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Vitamins to Take When You Stop Taking Drugs

author image Christy Callahan
Christy Callahan has been researching and writing in the integrative health care field for over five years, focusing on neuro-endocrinology. She has a Bachelor of Science degree in biology, earned credits toward a licensure in traditional Chinese medicine and is a certified Pilates and sport yoga instructor.
Vitamins to Take When You Stop Taking Drugs
Some vitamins may be beneficial to take after chemical abuse. Photo Credit: Noppol Mahawanjam/iStock/Getty Images

Detoxification is a delicate process that requires the balance of many factors for your physical and mental well-being; it should always be undertaken with professional supervision. Addiction to alcohol or chemical substances can leave your body depleted in stores of certain vitamins, minerals and important biological cofactors. Drugs can also damage cells, tissues and organs. An important part of your rehabilitation may be the right nutrients; specific vitamins and minerals may be a helpful part of the detoxification process.

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B Vitamins

B vitamins play an extremely important role in nerve function, as well as tissue and organ function. According to the National Institutes for Health, B6 is needed for the formation of specific neurotransmitters, like serotonin and norepinephrine, which can be damaged due to specific drug habits. Vitamin B12 depletions can occur with nitrous oxide abuse. According to a study released in the "Journal of Medical Toxicology" in June 2006, chronic nitrous oxide inhalation is known to produce B12 deficiency. This deficit can lead to psychosis, which the study states vitamin B12 supplementation helped to reverse. Talk to your doctor about your potential B vitamin needs, as too high a dose of any B vitamin can be detrimental.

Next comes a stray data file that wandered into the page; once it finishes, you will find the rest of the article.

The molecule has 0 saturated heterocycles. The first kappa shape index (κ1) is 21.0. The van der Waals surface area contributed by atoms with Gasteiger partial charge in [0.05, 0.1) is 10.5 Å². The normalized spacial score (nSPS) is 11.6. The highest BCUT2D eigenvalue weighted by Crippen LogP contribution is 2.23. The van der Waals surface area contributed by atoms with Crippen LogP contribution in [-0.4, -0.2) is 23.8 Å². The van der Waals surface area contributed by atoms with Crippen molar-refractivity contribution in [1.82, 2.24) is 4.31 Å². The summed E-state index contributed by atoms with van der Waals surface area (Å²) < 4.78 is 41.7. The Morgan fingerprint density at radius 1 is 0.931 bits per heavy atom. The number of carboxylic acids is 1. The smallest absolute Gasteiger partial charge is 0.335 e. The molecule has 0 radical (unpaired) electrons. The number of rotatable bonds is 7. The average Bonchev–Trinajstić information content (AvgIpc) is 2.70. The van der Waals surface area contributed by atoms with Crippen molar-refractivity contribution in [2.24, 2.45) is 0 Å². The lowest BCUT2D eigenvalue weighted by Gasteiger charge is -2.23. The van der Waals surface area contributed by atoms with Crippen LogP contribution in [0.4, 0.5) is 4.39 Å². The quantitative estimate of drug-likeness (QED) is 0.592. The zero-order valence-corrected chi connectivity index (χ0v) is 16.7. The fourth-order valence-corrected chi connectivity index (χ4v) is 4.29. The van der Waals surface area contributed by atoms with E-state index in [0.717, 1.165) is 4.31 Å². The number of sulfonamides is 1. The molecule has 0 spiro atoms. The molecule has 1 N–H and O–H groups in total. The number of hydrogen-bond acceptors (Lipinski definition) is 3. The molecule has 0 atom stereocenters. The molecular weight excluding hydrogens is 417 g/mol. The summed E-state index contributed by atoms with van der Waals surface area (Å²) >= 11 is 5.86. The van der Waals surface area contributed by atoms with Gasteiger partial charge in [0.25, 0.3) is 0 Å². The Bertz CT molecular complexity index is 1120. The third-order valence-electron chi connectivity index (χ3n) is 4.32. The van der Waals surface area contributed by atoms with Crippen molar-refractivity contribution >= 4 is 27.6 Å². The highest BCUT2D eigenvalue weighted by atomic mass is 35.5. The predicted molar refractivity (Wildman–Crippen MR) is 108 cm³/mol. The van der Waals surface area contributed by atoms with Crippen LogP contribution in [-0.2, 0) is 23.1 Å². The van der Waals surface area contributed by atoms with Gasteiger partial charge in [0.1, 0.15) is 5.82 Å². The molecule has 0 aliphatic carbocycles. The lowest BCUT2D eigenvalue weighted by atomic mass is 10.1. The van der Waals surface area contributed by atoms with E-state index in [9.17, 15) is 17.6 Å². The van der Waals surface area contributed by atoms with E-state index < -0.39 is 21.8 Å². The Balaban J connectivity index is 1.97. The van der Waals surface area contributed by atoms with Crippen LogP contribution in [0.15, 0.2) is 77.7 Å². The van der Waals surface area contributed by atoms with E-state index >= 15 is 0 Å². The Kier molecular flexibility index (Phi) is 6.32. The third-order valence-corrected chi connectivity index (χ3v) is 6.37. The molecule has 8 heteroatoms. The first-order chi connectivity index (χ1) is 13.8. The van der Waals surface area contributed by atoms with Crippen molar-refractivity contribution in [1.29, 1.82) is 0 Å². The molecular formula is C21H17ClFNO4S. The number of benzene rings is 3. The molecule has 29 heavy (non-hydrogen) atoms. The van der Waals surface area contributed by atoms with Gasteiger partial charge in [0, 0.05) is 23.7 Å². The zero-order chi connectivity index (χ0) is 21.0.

Vitamin C

As an antioxidant, vitamin C, also known as ascorbic acid, can help reduce damage from free radicals, which can affect organs, cells and tissues. The National Institutes of Health state that vitamin C is also needed for collagen in bones, cartilage, muscle and blood vessels and it aids in the absorption of iron. According to a study published in "Behavioral Pharmacology" in December 2007, free radicals play a role in physical dependence on opioids. The use of antioxidant substances, like vitamin C, were found to attenuate the expression of physical dependence on these drugs. Discuss the use of vitamin C with your doctor before beginning supplementation.

Calcium and Potassium

Famous for its function in bone formation, calcium is an important part of a healthy body. Potassium is also needed for bone structure as well as muscle function. Prolonged use of heroin may potentially decrease calcium stores, while opium can lower potassium. A May 2010 study published in the "American Journal of Drug and Alcohol Abuse" investigated the effects of opium and heroin on calcium, potassium, cholesterol levels and other parameters. The study found that levels of calcium were lower in the group that used heroin. Likewise, potassium was lower in the group that used opium. If you are withdrawing from either of these types of substances, consult your doctor about using calcium and potassium.


Chronic cocaine use is linked with lower levels of a brain chemical, or neurotransmitter, called glutamate. Glutamate is your body's main excitatory neurotransmitter, and is involved in memory and focus. In December 2009, "Psychiatry Research" featured a study that discussed cocaine's effects on the brain. The study concluded that glutamate levels were significantly lower in chronic cocaine users than in controls. Glutamate levels can be increased through supplementation with L-glutamine. Because glutamate is an excitatory neurotransmitter, increasing it can induce excitation. Talk to your doctor before supplementing with L-glutamine to determine whether or not it is right for your specific case.

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